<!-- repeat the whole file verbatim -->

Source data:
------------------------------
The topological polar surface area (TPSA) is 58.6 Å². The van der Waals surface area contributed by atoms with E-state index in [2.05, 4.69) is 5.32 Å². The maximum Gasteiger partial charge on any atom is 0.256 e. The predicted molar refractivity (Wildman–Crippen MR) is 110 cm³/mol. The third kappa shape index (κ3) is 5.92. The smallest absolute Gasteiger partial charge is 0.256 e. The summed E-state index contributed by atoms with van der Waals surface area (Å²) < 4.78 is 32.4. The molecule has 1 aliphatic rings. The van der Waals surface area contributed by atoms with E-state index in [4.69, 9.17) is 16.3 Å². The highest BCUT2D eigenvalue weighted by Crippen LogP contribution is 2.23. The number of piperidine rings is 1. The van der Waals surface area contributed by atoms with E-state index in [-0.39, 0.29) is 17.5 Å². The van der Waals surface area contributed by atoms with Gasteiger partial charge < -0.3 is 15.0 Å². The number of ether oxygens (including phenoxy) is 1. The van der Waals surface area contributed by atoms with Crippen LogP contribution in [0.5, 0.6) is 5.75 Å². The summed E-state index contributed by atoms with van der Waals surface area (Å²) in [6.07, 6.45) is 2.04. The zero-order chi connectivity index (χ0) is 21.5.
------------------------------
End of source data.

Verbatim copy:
The topological polar surface area (TPSA) is 58.6 Å². The van der Waals surface area contributed by atoms with E-state index in [2.05, 4.69) is 5.32 Å². The maximum Gasteiger partial charge on any atom is 0.256 e. The predicted molar refractivity (Wildman–Crippen MR) is 110 cm³/mol. The third kappa shape index (κ3) is 5.92. The smallest absolute Gasteiger partial charge is 0.256 e. The summed E-state index contributed by atoms with van der Waals surface area (Å²) < 4.78 is 32.4. The molecule has 1 aliphatic rings. The van der Waals surface area contributed by atoms with E-state index in [4.69, 9.17) is 16.3 Å². The highest BCUT2D eigenvalue weighted by Crippen LogP contribution is 2.23. The number of piperidine rings is 1. The van der Waals surface area contributed by atoms with E-state index in [-0.39, 0.29) is 17.5 Å². The van der Waals surface area contributed by atoms with Gasteiger partial charge < -0.3 is 15.0 Å². The number of ether oxygens (including phenoxy) is 1. The van der Waals surface area contributed by atoms with Crippen LogP contribution in [0.5, 0.6) is 5.75 Å². The summed E-state index contributed by atoms with van der Waals surface area (Å²) in [6.07, 6.45) is 2.04. The zero-order chi connectivity index (χ0) is 21.5.